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The Pre-Peat Vegetation of the Southern Pennines
J. H. Tallis
The New Phytologist
Vol. 63, No. 3 (Oct., 1964), pp. 363-373
Stable URL: http://www.jstor.org/stable/2430385
Page Count: 11
You can always find the topics here!Topics: Pollen, Peat, Mineral soils, Vegetation, Spores, Peat soils, Ferns, Acid soils, Altitude, History instruction
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Pollen counts from the upper layers of the mineral soil underlying deep blanket peat at two sites in the southern Pennines show a varied assemblage of Late-glacial and montane species such as Armeria maritima, Thalictrum, Juniperus, and possibly Betula nana, existing in zone VI at 550-610 m. This 'montane' flora disappears where the pollen spectrum indicates waterlogging of the soil developing as a result of the increased wetness of climate. Peat formation at these two sites appears to begin at the B.A.T., but pollen counts from other sites in the southern Pennines show that peat may have begun to form elsewhere at any time during zone VIIa, depending on local topography. Corylus pollen values show a pronounced maximum at the close of zone VI, and it is suggested that extensive hazel thickets may have formed in sheltered gullies and valley heads; at one of the two sites very high values of fern spores are also encountered in the uppermost layers of mineral soil. The abrupt decline in the fern spore values and equally abrupt changes in values of other pollen types at the level of the peat-mineral soil junction suggest that there may possibly be a gap in the pollen record at the end of zone VI, resulting from local soil erosion.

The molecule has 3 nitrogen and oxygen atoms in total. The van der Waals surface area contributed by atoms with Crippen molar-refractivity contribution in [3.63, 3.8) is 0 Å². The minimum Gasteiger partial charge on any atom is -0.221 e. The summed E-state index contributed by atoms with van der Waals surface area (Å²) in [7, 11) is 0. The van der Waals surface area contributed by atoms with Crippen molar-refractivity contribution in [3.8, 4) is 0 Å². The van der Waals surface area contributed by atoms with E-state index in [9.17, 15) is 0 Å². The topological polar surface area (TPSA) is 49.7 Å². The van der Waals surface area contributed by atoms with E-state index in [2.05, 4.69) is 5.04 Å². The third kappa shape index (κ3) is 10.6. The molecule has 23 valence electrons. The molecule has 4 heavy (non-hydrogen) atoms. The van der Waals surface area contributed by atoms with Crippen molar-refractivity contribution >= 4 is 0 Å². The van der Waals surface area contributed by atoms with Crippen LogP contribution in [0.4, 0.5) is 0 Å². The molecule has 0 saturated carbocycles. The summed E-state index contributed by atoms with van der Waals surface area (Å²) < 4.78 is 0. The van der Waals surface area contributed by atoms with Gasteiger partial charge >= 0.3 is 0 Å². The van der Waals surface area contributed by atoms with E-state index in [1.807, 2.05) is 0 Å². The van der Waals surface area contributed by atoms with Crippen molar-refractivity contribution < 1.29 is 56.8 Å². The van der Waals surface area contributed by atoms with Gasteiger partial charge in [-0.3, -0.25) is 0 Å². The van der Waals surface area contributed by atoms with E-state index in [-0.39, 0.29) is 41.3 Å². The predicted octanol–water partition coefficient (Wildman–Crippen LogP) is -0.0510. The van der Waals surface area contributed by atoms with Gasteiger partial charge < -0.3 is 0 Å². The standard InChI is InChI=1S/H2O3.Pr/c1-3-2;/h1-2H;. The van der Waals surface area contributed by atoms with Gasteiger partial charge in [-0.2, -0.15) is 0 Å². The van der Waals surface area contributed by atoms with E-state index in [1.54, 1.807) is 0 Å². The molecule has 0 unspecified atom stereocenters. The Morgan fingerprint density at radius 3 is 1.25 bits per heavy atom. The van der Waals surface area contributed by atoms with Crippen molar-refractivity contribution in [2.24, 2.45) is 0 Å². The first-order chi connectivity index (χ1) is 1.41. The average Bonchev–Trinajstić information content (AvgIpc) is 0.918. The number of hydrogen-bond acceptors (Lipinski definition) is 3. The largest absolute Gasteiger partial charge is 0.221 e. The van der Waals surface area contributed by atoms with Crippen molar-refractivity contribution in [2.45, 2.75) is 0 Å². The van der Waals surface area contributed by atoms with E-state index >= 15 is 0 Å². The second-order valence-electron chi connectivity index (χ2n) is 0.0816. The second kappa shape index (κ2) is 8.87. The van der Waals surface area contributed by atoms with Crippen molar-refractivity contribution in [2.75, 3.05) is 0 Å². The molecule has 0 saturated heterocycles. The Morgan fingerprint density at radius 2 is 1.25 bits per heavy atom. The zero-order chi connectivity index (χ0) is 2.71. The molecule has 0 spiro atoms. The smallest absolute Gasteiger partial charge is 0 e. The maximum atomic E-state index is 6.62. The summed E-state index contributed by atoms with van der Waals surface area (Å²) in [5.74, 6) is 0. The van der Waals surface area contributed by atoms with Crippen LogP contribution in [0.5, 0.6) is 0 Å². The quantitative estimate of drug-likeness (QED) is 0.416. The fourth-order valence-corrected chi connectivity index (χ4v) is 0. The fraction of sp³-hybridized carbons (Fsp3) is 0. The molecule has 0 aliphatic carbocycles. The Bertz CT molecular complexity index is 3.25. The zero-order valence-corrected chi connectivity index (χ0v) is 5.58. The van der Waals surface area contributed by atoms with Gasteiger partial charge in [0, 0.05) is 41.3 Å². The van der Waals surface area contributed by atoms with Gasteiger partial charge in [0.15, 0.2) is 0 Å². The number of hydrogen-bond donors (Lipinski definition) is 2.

The New Phytologist © 1964 New Phytologist Trust